Advanced Study Institute Videos


The Situated Brain: Culture, Context and Ecologies of Mind

Psychiatry has invested in neuroscience research in the hopes that brain research will provide better understanding and more effective approaches to the diagnosis and treatment of mental disorders. Precision psychiatry aims to harness multi-omics, systems neuroscience and big data to generate predictive models that can advance psychiatric theory and clinical practice. To date, however this has continued to yield reductive approaches based on molecular, physiological or neural circuit dysfunction and corresponding pharmacological interventions. Recent work in cognitive science provides an alternate view of brain function as mediated by embodied, enacted, contextually embedded, and environmentally extended processes that constitute a social and cultural ecology of mind. What are the consequences of this ecological view of the brain for cultural psychiatry? Can these views help us rethink the place of neuroscience in an integrative, person-centered psychiatry? This Advanced Study Institute will explore the impact of these new views of mind, brain and person on our sense of self, psychiatric disorders, and processes of healing and adaptation. An interdisciplinary group of scholars will address questions at the intersection of cultural psychiatry, cognitive science and neuroscience, including: (1) ecological and 4E cognitive science views of the mind, brain and person; (2) impact of variations of culture and context on brain functioning and psychopathology; (3) incorporating social context and process in neuroscience research; and (4) translating neuroscience research into culturally informed mental health policy, systems and clinical practice.


Pluralism and Polarization: Cultural Dynamics of Extremism and Radicalization

Recent years have seen an increase in ideological extremism in many countries around the world. There is widespread concern about increasing levels of politically or religiously motivated violence. In some cases, this involves a deliberate process of radicalization and recruitment designed to attract youth to join ongoing conflicts or carry out destructive acts in their regions. In other cases, individuals who are socially marginalized or struggling with mental health problems are impelled toward violence by images and ideologies circulating through popular or social media. Efforts are underway in many countries to address the problem of radicalization to violence. Some have advocated for public health approaches to understanding and intervening to prevent radicalization, but medicalizing social and political problems carries its own risks. Others have focused on building relationships within and between communities to reach marginalized groups and individuals. The impact of anxieties about radicalization goes far beyond the response to specific conflicts. In Europe and North America, concerns with security have fuelled the rise of authoritarianism and the polarization of political debate on immigration and pluralism. This international conference and workshop will bring together scholars from cultural psychiatry, psychology, political and social sciences to consider the role of social dynamics, cultural contexts and psychopathology in political radicalization to violent extremism. Participants will address four broad themes: 1) current meanings and uses of the term radicalization; 2) social determinants, origins and dynamics of violent radicalization and extremism, including individual psychology, family dynamics, microsocial and macrosocial structural and historical forces associated with colonization, globalization and contemporary political, economic and security issues; 3) radicalization in social and cultural context, with cases studies from Africa, Asia, Europe and the Americas; and 4) community prevention and clinical intervention to reduce the risk of violent radicalization and promote pluralism and social integration.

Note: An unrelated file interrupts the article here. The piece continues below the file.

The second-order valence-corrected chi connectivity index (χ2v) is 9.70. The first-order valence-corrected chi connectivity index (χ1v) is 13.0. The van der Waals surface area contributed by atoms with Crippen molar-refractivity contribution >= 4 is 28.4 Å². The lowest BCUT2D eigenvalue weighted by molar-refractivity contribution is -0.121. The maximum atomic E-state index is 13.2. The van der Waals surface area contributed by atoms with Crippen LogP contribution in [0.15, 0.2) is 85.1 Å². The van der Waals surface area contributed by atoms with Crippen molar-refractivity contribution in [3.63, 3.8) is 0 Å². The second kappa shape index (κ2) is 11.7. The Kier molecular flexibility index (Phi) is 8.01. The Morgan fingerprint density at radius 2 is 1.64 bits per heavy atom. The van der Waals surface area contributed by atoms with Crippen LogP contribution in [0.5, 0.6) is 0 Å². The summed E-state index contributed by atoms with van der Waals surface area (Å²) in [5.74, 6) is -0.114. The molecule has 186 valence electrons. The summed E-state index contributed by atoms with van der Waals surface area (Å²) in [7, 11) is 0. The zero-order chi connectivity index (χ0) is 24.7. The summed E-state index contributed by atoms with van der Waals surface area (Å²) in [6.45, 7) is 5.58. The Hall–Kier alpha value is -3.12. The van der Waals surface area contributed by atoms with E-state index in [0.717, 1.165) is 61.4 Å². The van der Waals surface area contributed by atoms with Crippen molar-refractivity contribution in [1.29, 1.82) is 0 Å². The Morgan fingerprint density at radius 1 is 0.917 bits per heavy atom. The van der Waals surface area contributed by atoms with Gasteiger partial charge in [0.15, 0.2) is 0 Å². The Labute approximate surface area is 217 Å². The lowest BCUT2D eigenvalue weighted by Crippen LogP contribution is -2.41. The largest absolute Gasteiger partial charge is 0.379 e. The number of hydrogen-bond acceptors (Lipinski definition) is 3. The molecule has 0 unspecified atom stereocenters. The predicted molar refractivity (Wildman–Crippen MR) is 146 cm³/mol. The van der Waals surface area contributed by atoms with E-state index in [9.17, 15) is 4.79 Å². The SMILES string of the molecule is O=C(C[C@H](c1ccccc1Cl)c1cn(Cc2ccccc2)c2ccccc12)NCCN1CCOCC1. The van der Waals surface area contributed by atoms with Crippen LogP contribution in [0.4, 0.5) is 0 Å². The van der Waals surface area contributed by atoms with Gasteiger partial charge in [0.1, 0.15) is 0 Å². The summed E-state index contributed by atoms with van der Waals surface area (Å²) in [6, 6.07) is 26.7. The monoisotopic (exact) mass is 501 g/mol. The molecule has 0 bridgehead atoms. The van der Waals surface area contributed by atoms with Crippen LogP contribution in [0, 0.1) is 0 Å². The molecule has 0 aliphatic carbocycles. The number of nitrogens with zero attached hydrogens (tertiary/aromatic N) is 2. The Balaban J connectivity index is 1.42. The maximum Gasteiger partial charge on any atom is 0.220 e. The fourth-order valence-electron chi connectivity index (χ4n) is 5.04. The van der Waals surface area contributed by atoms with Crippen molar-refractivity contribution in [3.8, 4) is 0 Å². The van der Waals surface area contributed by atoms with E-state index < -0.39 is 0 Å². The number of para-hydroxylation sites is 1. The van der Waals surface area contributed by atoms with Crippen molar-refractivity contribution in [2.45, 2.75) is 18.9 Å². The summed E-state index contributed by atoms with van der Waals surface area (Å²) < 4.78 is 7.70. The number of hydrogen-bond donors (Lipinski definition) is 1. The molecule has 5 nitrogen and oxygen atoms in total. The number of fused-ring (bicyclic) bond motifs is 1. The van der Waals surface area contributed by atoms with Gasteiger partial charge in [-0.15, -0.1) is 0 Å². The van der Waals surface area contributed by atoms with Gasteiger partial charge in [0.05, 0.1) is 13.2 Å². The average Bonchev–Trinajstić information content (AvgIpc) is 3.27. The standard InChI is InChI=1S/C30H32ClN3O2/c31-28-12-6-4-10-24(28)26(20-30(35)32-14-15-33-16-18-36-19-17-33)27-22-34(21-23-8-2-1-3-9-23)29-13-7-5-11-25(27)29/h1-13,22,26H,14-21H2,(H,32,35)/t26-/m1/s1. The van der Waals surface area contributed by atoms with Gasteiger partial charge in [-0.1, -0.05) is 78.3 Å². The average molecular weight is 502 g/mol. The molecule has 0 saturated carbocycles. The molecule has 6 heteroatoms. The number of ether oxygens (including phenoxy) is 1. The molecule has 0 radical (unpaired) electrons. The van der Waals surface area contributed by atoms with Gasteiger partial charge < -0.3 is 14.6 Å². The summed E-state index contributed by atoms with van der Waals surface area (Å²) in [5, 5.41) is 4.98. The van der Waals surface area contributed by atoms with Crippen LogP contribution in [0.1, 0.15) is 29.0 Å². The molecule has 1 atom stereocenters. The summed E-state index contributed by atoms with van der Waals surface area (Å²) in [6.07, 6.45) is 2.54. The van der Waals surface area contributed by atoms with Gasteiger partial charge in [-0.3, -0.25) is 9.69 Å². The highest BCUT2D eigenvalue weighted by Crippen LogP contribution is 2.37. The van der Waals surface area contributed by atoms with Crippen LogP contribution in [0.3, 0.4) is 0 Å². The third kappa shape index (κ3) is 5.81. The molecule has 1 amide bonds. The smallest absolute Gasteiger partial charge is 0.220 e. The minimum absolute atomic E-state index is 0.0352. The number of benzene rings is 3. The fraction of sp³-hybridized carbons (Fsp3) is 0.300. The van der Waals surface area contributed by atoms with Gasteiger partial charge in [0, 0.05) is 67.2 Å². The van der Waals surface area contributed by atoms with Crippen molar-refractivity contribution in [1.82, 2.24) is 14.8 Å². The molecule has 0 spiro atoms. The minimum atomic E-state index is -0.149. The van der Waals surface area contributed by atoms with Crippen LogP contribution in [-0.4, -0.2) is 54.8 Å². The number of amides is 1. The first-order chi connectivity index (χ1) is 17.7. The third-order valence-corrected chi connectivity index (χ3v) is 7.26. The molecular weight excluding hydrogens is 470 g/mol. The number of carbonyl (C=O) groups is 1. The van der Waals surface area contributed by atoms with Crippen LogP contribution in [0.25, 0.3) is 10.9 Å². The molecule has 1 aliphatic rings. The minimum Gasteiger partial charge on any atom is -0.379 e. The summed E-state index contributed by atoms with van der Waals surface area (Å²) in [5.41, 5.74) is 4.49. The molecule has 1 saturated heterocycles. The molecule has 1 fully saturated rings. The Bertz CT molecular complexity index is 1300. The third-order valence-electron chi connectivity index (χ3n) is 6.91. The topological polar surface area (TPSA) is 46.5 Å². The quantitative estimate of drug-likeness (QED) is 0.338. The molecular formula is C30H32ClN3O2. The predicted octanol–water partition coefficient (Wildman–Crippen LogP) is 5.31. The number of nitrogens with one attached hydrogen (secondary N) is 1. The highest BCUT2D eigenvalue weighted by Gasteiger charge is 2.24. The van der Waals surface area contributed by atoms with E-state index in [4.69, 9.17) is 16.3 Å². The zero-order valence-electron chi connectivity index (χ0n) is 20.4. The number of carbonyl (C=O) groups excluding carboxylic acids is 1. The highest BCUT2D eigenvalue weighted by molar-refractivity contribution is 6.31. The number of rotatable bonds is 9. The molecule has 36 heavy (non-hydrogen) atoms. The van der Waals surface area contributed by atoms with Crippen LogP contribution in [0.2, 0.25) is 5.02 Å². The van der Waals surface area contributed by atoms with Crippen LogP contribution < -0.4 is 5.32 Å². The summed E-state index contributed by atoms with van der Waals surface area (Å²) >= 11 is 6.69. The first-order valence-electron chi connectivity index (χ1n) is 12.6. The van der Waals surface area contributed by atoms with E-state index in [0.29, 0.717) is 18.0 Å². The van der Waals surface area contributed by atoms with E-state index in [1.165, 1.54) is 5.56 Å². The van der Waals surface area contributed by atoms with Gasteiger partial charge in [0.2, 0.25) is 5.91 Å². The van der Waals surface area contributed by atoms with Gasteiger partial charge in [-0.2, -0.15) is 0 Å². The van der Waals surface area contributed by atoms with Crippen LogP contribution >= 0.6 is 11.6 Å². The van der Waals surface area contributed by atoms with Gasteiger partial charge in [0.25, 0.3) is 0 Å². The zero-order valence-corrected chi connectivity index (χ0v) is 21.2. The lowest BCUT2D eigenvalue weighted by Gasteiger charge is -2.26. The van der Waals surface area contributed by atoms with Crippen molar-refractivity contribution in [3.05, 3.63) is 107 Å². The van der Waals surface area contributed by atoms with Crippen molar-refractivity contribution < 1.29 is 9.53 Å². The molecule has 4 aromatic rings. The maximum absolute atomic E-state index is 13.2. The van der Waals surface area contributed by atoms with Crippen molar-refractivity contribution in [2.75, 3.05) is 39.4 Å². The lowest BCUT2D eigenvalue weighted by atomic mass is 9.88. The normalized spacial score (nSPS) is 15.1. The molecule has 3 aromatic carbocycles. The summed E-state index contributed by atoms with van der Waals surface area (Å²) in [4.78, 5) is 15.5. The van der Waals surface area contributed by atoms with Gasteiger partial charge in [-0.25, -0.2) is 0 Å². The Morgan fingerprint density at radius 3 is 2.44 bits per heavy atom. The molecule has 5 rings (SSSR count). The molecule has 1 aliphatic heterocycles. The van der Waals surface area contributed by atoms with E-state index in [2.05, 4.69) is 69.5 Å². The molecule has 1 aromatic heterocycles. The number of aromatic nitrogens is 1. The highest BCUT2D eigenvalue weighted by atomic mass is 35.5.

Psychiatry for a Small Planet: Ecosocial Approaches to Global Mental Health

The view of earth from space provided by the Apollo mission in 1968 offered a new way of thinking about the planet as our shared home—a beautiful blue-green orb floating in space. In recent years, climate change, urbanization, mass migration, and the violence of global geopolitics have created new challenges and a more acute sense of the vulnerability of our planet. This planetary view exists in some tension with the perspective of globalization, which tends to focus on economic growth and development. This international conference and workshop will examine the implications for global mental health of the “anthropocene” in which our context of adaptation is dominated by human effects on the environment. Questions to be discussed will include: What ways of thinking about current global or planetary issues can promote empathy, equity and effective action? Does the notion of “planetarization” offer an alternative to globalization for thinking about geopolitical and ecological crises? What are the links between care of the planet and care of the self? What cultural values and practices can contribute to adaptation, flourishing and well-being in the face of the massive environmental and social changes that are on the horizon? Sessions will explore topics related to four themes: (1) rethinking the ethics, politics, and governance of global mental health “from the bottom up” to ensure the voice of diverse communities and stakeholders in addressing global health inequities; (2) the impacts of migration and urbanization on mental health; (3) the effects of climate change on the mental health of populations and communities; and (4) ecosocial approaches to mental health promotion of populations and communities. These interconnected processes are changing the configuration of social worlds, presenting new challenges to mental health and affording new possibilities for intervention. Presenters will examine the ways that ecosocial and ecosystemic approaches to health and illness can inform policies and practices that contribute to the treatment and prevention of mental disorders and the promotion of mental health and well-being.


The Arts in Cultural Psychiatry: Identity, Creativity and Transformation